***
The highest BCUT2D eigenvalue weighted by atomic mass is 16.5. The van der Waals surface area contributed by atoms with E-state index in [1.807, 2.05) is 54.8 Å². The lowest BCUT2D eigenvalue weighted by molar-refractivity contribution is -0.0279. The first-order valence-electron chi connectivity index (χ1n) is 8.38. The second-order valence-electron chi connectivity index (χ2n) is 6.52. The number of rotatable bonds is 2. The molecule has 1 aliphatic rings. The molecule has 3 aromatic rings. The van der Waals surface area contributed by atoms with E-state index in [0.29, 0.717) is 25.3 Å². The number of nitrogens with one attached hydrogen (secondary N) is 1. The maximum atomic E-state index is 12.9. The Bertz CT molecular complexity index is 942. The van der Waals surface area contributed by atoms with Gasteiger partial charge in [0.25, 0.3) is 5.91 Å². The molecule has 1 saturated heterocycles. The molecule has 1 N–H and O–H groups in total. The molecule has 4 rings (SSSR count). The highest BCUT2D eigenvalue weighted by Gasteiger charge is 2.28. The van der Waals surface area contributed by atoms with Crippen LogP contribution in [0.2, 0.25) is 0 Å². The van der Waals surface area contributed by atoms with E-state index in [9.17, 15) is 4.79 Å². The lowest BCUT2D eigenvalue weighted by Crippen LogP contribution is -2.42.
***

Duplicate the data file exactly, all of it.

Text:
The highest BCUT2D eigenvalue weighted by atomic mass is 16.5. The van der Waals surface area contributed by atoms with E-state index in [1.807, 2.05) is 54.8 Å². The lowest BCUT2D eigenvalue weighted by molar-refractivity contribution is -0.0279. The first-order valence-electron chi connectivity index (χ1n) is 8.38. The second-order valence-electron chi connectivity index (χ2n) is 6.52. The number of rotatable bonds is 2. The molecule has 1 aliphatic rings. The molecule has 3 aromatic rings. The van der Waals surface area contributed by atoms with E-state index in [0.29, 0.717) is 25.3 Å². The number of nitrogens with one attached hydrogen (secondary N) is 1. The maximum atomic E-state index is 12.9. The Bertz CT molecular complexity index is 942. The van der Waals surface area contributed by atoms with Gasteiger partial charge in [0.25, 0.3) is 5.91 Å². The molecule has 1 saturated heterocycles. The molecule has 1 N–H and O–H groups in total. The molecule has 4 rings (SSSR count). The highest BCUT2D eigenvalue weighted by Gasteiger charge is 2.28. The van der Waals surface area contributed by atoms with Crippen LogP contribution in [0.2, 0.25) is 0 Å². The van der Waals surface area contributed by atoms with E-state index in [9.17, 15) is 4.79 Å². The lowest BCUT2D eigenvalue weighted by Crippen LogP contribution is -2.42.